The 67-year-old woman, who has been collecting cardboard in Chinatown for around 18 years, lamented that more Chinese nationals have been competing with her for discarded cardboard of late, drawing up “turfs” that are off limits to her and even threatened to hit her.
These foreign cardboard collectors, according to the old lady, appeared to be less than 60 years old.
According to the karung gunis who buy cardboard from scavengers, the foreign cardboard collectors hold other low paying jobs and are moonlighting for extra income. Some may not even have a work permit (“阿嫂投诉：中国‘加龙古尼’ 抢纸皮还要打我,”Shin Min Daily News, 2 Sep 2014).
Clashes between locals and foreigners in the rag-and-bone trade are nothing new.
As early as 2002, The Straits Times reported on foreigners encroaching on the “turf” of local karung gunis, causing the latter’s earnings to dwindle by up to 40% (“Karung guni men and foreign workers in tussle over trash,” 13 Oct 2002).
Many karung gunis then joined a newly formed Waste Management and Recycling Association in the hope of getting their voices heard.
Mr Toh, who had 60 karung gunis working for him, said, “We hope the association can liaise with the Ministry of Manpower to help us deal with these illegal foreign workers.” (“Karung guni men ally with recycling firms,” 28 Sep 2002).
It seems that Mr Toh’s hopes were dashed. In 2009, the problem was again reported in The Straits Times.
Said Mr Tan, whose earnings had dropped because of foreigners entering the trade: “We local karung guni men follow a code. We don’t go into an area if another karung guni man is there. We respect his being there first and we go elsewhere… But the foreigners don’t care. They barge in. That’s when the fighting starts.”
Another local karung guni, Mr Ng, said, “Every other month, I see a new competitor. Most of the time it is a foreigner. Of course I get angry. This has been my rice bowl for more than 20 years.” (“Fight over junk gets dirtier,” 4 Oct 2009).
Three years ago, in 2011, The Straits Times again reported on local karung gunis whose business had suffered partly because of increasing competition from foreigners (“No jump in sales for karung guni men,” 31 Jan 2011).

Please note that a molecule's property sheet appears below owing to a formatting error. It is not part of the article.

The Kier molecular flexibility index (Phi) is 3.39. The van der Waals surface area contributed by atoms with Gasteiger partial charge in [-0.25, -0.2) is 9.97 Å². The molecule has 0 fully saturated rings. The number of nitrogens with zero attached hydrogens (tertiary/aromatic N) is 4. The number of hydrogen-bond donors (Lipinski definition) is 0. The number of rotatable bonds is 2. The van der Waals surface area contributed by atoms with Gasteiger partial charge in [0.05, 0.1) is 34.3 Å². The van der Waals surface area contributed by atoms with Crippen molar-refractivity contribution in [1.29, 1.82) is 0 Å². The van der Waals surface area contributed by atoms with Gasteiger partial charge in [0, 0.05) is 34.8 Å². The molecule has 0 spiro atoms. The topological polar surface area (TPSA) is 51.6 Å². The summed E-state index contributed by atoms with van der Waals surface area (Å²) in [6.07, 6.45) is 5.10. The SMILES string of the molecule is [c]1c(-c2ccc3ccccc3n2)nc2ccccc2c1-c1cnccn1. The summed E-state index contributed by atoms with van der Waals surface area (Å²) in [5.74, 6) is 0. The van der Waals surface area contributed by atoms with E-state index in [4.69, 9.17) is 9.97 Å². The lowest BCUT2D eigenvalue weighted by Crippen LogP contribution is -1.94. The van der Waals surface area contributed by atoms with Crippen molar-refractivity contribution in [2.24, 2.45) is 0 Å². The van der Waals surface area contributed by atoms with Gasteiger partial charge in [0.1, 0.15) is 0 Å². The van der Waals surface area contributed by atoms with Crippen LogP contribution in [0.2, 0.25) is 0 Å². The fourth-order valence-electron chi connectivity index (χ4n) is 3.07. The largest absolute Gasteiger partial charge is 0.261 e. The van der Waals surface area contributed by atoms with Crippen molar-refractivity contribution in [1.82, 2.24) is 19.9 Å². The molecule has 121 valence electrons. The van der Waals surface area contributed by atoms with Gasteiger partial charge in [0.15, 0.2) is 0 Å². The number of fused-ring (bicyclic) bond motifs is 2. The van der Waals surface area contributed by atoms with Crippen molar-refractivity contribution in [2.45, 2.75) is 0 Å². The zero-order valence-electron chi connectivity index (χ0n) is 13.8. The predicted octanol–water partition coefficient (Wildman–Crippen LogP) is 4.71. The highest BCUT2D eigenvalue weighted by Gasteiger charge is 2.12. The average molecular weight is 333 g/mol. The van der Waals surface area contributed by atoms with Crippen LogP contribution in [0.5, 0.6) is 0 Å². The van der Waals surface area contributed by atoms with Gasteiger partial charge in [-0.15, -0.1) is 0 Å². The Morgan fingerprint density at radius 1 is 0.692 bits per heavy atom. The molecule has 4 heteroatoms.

“Some of these foreigners hold day jobs here and moonlight as rag-and-bone men, but Indonesians, for example, have also been known to come here on social visit passes to do such work…
Rag-and-bone men like him, known as karung guni men, are not regulated by any government agency, but their foreign counterparts are breaking the law by moonlighting in the trade.
The Ministry of Manpower said these individuals will have flouted the Employment of Foreign Manpower Act and their work permit conditions.
The ministry said foreign workers are to work only for the employer and in the occupation stated in their work permits.”[emphasis mine].
It makes you wonder what the Ministry of Manpower (MOM) has been doing all this while – 12 long years to be exact – to help Singaporeans who are trying to make an honest living toiling in a back breaking and thankless job.
Singaporean cardboard collectors are usually elderly men and women above 60 years old, many of whom belong to our much lauded “Pioneer Generation.”
The Pioneer Generation had contributed to Singapore’s nation-building in their younger days.
Today, in their sunset years, a group of them are earning 10 cents or less for every kilogram of cardboard they collect, in the same nation they helped to build.
Image – screen grab from Extend the Feast video